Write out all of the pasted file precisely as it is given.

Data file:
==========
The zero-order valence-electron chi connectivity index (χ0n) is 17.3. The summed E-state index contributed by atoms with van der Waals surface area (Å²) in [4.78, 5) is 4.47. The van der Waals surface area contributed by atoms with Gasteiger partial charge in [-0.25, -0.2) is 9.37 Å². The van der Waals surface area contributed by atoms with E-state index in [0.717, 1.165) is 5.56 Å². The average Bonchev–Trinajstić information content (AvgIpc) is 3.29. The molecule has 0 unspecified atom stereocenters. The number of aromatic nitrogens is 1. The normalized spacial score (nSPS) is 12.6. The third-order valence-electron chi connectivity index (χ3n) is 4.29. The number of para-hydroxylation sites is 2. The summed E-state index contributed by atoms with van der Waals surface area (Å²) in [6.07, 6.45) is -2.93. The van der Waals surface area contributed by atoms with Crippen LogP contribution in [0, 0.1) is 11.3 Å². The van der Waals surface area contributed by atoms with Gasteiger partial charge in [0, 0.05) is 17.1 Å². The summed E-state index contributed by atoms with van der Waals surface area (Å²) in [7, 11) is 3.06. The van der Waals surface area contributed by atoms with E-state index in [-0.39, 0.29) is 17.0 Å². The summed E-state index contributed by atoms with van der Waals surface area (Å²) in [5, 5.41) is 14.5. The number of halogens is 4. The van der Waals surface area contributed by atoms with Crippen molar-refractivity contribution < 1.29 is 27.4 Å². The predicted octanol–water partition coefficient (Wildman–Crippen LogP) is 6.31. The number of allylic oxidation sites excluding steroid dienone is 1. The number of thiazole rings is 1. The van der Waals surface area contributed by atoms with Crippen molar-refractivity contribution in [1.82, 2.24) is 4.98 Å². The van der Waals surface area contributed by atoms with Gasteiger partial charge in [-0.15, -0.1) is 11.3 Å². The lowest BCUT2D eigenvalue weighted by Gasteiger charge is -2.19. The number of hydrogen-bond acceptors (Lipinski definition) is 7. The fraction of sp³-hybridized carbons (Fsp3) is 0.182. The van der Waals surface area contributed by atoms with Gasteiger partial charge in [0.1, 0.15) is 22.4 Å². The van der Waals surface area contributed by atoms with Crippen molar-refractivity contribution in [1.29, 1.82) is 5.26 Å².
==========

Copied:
The zero-order valence-electron chi connectivity index (χ0n) is 17.3. The summed E-state index contributed by atoms with van der Waals surface area (Å²) in [4.78, 5) is 4.47. The van der Waals surface area contributed by atoms with Gasteiger partial charge in [-0.25, -0.2) is 9.37 Å². The van der Waals surface area contributed by atoms with E-state index in [0.717, 1.165) is 5.56 Å². The average Bonchev–Trinajstić information content (AvgIpc) is 3.29. The molecule has 0 unspecified atom stereocenters. The number of aromatic nitrogens is 1. The normalized spacial score (nSPS) is 12.6. The third-order valence-electron chi connectivity index (χ3n) is 4.29. The number of para-hydroxylation sites is 2. The summed E-state index contributed by atoms with van der Waals surface area (Å²) in [6.07, 6.45) is -2.93. The van der Waals surface area contributed by atoms with Crippen LogP contribution in [0, 0.1) is 11.3 Å². The van der Waals surface area contributed by atoms with Gasteiger partial charge in [0, 0.05) is 17.1 Å². The summed E-state index contributed by atoms with van der Waals surface area (Å²) in [7, 11) is 3.06. The van der Waals surface area contributed by atoms with E-state index in [-0.39, 0.29) is 17.0 Å². The summed E-state index contributed by atoms with van der Waals surface area (Å²) in [5, 5.41) is 14.5. The number of halogens is 4. The van der Waals surface area contributed by atoms with Crippen molar-refractivity contribution < 1.29 is 27.4 Å². The predicted octanol–water partition coefficient (Wildman–Crippen LogP) is 6.31. The number of allylic oxidation sites excluding steroid dienone is 1. The number of thiazole rings is 1. The van der Waals surface area contributed by atoms with Crippen molar-refractivity contribution in [1.82, 2.24) is 4.98 Å². The van der Waals surface area contributed by atoms with Gasteiger partial charge in [-0.15, -0.1) is 11.3 Å². The lowest BCUT2D eigenvalue weighted by Gasteiger charge is -2.19. The number of hydrogen-bond acceptors (Lipinski definition) is 7. The fraction of sp³-hybridized carbons (Fsp3) is 0.182. The van der Waals surface area contributed by atoms with Gasteiger partial charge in [0.1, 0.15) is 22.4 Å². The van der Waals surface area contributed by atoms with Crippen molar-refractivity contribution in [1.29, 1.82) is 5.26 Å².